Important Issues in Truck Accident Cases
The issues which make truck accident cases unique are discussed in this section. To begin, instead of dealing with another driver and their insurance company, under the legal theory of Agency, you are dealing with a Commercial trucking company, the professional truck driver, the trucking company’s insurance company and the truck driver’s insurance company.
Furthermore, in addition to Maryland law, trucks are also regulated by Federal regulations which cover the operation and maintenance of trucks.
The Code of Federal Regulations called the “Federal Motor Carrier Safety Regulations” (FMCSR) applies specifically to trucks and is the safety standard which professional truck drivers and motor carriers are required to follow in the operation of commercial motor vehicles.
The FMCSR focuses on reducing and preventing crashes, injuries and fatalities involving large trucks and buses by requiring professional truck drivers to have a single Commercial Motor Vehicle Driver’s License and by disqualifying drivers who operate commercial motor vehicles in an unsafe manner.
The regulations which deal specifically with commercial trucks are found in Title 49, Parts 350 to 399. Maryland has adopted some of the FMCSR regulations with only minor changes, specifically Parts 382, 390-393, and 395-399 have been incorporated by reference into Maryland law.
Other potential issues in these cases include the truck driver’s violation of regulation with respect to the type of cargo being carried or the length of time spent driving prior to the accident. The investigation into the accident will include reviewing the truck’s black box which measures numerous parameters that can assist in determining how the accident occurred.
The company which hired the driver may also be responsible under the legal theories of Negligent Entrustment or Negligent Supervision if it failed to properly screen the truck driver and the driver’s driving records or failed to properly train the truck driver.
There can also be a claim for Negligent Maintenance if the company or the truck driver failed to properly maintain the truck.
Motor carriers must ensure that all drivers of commercial motor vehicles meet the minimum qualifications specified in the Code of Federal Regulations Parts 383 and 391. Driver qualification regulations apply to all drivers of commercial motor vehicles and to motor carriers, including companies that operate commercial motor vehicles.
The General Requirements for drivers of commercial motor vehicles require that drivers:
- Be in good health and physically able to perform the duties of a driver;
- Be at least 21 years of age;
- Speak and read English well enough to converse with the general public, understand highway traffic signs and signals, respond to official questions, and be able to make legible entries on reports and records;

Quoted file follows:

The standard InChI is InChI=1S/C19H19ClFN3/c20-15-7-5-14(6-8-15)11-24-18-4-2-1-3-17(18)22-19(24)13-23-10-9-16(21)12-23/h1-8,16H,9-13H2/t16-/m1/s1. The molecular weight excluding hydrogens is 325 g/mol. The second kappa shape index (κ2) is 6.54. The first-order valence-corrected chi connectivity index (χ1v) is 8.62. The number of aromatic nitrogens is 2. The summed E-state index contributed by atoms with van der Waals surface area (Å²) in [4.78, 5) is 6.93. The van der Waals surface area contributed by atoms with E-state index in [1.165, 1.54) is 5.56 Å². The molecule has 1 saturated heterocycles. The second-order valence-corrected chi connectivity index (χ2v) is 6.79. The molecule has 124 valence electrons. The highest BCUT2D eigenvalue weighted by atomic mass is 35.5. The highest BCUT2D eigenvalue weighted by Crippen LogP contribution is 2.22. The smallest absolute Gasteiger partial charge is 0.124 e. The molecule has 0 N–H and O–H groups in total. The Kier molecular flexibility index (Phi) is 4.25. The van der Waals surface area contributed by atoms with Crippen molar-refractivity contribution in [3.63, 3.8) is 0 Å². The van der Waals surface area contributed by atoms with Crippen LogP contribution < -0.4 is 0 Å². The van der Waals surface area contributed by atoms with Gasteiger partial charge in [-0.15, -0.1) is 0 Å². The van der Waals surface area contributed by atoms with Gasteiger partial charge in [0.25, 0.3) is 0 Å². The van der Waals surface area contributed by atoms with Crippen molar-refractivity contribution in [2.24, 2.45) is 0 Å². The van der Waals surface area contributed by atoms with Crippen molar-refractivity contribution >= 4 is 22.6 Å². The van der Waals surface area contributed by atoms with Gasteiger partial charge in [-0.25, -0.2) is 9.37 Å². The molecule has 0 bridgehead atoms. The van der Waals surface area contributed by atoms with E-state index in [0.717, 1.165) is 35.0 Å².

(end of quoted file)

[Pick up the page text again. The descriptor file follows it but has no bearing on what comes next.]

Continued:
- Be able to drive the vehicle safely;
- Know how to load and properly, block, brace and secure the cargo;
- Have only one valid commercial motor vehicle operator’s [driver’s] license;
- Provide an employing motor carrier with a list of all motor vehicle violations or a signed statement that the driver has not been convicted of any motor vehicle violations during the past 12 months (a disqualified driver can not drive a commercial motor vehicle for any reason);
- Pass a driver’s road test or equivalent road test (Possession of a valid Commercial Driver’s License with appropriate endorsements is considered proof of equivalent road test);
- Complete a valid application for employment;
- Possess a valid medical certificate.
A driver is disqualified from operating a commercial motor vehicle on public highways for the following offenses:
- Revocation, suspension or withdrawal of an operator’s license;
- Conviction or forfeiture of bond for the following criminal offenses while driving a commercial motor vehicle;
- Driving a vehicle while under the influence of alcohol;
- Driving a vehicle while under the influence of a disqualifying drug or other controlled substance;
- Leaving the scene of an accident that involves a commercial motor vehicle;
- Using a commercial motor vehicle to commit a felony;
- Using a commercial motor vehicle to violate an Out-of-Service Order;
- Committing serious, specified traffic violations while driving a commercial motor vehicle. A first offender is disqualified for periods ranging from 60 days to 2 years following conviction or forfeiture of specified offences or for life for specified commercial motor vehicle offenses. For a second or third offense, a driver is disqualified for 3 years to life depending on the offense. Certain offenses permanently disqualify the driver upon the first violation.
A driver is disqualified from operating a commercial motor vehicle on public highways for Physical disqualification. Physical requirements for a driver specify that the driver has: